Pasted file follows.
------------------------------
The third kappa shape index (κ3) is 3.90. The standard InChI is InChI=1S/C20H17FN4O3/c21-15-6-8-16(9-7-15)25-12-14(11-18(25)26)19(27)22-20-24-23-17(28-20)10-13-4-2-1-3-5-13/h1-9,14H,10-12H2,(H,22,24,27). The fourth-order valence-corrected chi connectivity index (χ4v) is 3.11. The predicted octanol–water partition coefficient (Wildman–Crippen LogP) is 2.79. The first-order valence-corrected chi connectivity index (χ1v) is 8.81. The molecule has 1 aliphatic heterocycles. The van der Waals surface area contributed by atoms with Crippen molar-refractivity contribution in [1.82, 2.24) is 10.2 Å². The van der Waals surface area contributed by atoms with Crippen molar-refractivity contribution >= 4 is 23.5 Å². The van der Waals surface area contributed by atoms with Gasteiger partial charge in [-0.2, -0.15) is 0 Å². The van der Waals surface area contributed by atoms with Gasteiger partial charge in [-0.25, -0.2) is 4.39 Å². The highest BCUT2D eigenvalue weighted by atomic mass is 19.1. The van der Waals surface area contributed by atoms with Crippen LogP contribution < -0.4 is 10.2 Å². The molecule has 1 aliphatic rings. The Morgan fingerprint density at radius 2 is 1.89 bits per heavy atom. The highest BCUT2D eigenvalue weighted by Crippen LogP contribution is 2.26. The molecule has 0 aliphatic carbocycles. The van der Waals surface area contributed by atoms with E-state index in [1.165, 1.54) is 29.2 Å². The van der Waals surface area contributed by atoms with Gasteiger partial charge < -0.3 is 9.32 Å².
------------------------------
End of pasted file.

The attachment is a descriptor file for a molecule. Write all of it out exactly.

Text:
The third kappa shape index (κ3) is 3.90. The standard InChI is InChI=1S/C20H17FN4O3/c21-15-6-8-16(9-7-15)25-12-14(11-18(25)26)19(27)22-20-24-23-17(28-20)10-13-4-2-1-3-5-13/h1-9,14H,10-12H2,(H,22,24,27). The fourth-order valence-corrected chi connectivity index (χ4v) is 3.11. The predicted octanol–water partition coefficient (Wildman–Crippen LogP) is 2.79. The first-order valence-corrected chi connectivity index (χ1v) is 8.81. The molecule has 1 aliphatic heterocycles. The van der Waals surface area contributed by atoms with Crippen molar-refractivity contribution in [1.82, 2.24) is 10.2 Å². The van der Waals surface area contributed by atoms with Crippen molar-refractivity contribution >= 4 is 23.5 Å². The van der Waals surface area contributed by atoms with Gasteiger partial charge in [-0.2, -0.15) is 0 Å². The van der Waals surface area contributed by atoms with Gasteiger partial charge in [-0.25, -0.2) is 4.39 Å². The highest BCUT2D eigenvalue weighted by atomic mass is 19.1. The van der Waals surface area contributed by atoms with Crippen LogP contribution < -0.4 is 10.2 Å². The molecule has 1 aliphatic rings. The Morgan fingerprint density at radius 2 is 1.89 bits per heavy atom. The highest BCUT2D eigenvalue weighted by Crippen LogP contribution is 2.26. The molecule has 0 aliphatic carbocycles. The van der Waals surface area contributed by atoms with E-state index in [1.165, 1.54) is 29.2 Å². The van der Waals surface area contributed by atoms with Gasteiger partial charge < -0.3 is 9.32 Å².